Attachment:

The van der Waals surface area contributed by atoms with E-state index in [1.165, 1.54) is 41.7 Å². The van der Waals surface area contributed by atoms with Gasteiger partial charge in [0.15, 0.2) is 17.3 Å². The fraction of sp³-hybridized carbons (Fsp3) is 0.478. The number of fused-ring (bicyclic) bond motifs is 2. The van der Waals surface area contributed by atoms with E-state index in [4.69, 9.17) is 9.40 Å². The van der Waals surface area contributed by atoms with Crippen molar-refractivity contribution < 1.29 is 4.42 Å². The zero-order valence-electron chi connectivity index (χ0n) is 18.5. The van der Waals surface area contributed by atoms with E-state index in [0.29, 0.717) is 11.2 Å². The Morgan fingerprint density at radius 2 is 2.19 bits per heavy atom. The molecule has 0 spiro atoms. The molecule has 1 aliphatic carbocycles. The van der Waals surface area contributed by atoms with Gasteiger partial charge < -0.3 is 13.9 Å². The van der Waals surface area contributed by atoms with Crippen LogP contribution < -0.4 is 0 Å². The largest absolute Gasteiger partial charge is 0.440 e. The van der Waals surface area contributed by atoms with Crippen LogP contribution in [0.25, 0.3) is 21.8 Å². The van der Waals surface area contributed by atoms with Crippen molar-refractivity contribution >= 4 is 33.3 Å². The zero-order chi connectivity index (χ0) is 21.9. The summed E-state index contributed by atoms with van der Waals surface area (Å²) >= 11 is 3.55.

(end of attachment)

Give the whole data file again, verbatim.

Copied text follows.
The van der Waals surface area contributed by atoms with E-state index in [1.165, 1.54) is 41.7 Å². The van der Waals surface area contributed by atoms with Gasteiger partial charge in [0.15, 0.2) is 17.3 Å². The fraction of sp³-hybridized carbons (Fsp3) is 0.478. The number of fused-ring (bicyclic) bond motifs is 2. The van der Waals surface area contributed by atoms with E-state index in [4.69, 9.17) is 9.40 Å². The van der Waals surface area contributed by atoms with Crippen molar-refractivity contribution < 1.29 is 4.42 Å². The zero-order valence-electron chi connectivity index (χ0n) is 18.5. The van der Waals surface area contributed by atoms with E-state index in [0.29, 0.717) is 11.2 Å². The Morgan fingerprint density at radius 2 is 2.19 bits per heavy atom. The molecule has 0 spiro atoms. The molecule has 1 aliphatic carbocycles. The van der Waals surface area contributed by atoms with Gasteiger partial charge < -0.3 is 13.9 Å². The van der Waals surface area contributed by atoms with Crippen LogP contribution < -0.4 is 0 Å². The largest absolute Gasteiger partial charge is 0.440 e. The van der Waals surface area contributed by atoms with Crippen LogP contribution in [0.25, 0.3) is 21.8 Å². The van der Waals surface area contributed by atoms with Crippen molar-refractivity contribution >= 4 is 33.3 Å². The zero-order chi connectivity index (χ0) is 21.9. The summed E-state index contributed by atoms with van der Waals surface area (Å²) >= 11 is 3.55.